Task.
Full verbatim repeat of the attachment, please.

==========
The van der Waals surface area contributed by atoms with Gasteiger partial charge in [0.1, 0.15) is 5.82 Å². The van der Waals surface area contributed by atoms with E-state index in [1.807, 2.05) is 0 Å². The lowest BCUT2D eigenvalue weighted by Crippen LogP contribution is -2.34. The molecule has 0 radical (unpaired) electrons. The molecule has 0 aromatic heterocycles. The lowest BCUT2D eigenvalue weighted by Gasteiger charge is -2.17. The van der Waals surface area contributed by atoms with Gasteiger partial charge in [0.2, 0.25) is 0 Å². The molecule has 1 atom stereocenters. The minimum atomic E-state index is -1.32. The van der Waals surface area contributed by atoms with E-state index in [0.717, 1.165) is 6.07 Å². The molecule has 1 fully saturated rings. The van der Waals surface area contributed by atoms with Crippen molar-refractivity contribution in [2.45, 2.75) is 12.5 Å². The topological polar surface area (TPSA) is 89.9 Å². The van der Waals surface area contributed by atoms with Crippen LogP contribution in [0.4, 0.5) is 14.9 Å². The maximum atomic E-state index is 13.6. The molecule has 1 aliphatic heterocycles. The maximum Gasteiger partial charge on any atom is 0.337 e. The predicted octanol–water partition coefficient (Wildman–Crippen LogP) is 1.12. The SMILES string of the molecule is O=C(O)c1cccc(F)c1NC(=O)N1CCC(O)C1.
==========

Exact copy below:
The van der Waals surface area contributed by atoms with Gasteiger partial charge in [0.1, 0.15) is 5.82 Å². The van der Waals surface area contributed by atoms with E-state index in [1.807, 2.05) is 0 Å². The lowest BCUT2D eigenvalue weighted by Crippen LogP contribution is -2.34. The molecule has 0 radical (unpaired) electrons. The molecule has 0 aromatic heterocycles. The lowest BCUT2D eigenvalue weighted by Gasteiger charge is -2.17. The van der Waals surface area contributed by atoms with Gasteiger partial charge in [0.2, 0.25) is 0 Å². The molecule has 1 atom stereocenters. The minimum atomic E-state index is -1.32. The van der Waals surface area contributed by atoms with E-state index in [0.717, 1.165) is 6.07 Å². The molecule has 1 fully saturated rings. The van der Waals surface area contributed by atoms with Crippen molar-refractivity contribution in [2.45, 2.75) is 12.5 Å². The topological polar surface area (TPSA) is 89.9 Å². The van der Waals surface area contributed by atoms with Crippen LogP contribution in [0.4, 0.5) is 14.9 Å². The maximum atomic E-state index is 13.6. The molecule has 1 aliphatic heterocycles. The maximum Gasteiger partial charge on any atom is 0.337 e. The predicted octanol–water partition coefficient (Wildman–Crippen LogP) is 1.12. The SMILES string of the molecule is O=C(O)c1cccc(F)c1NC(=O)N1CCC(O)C1.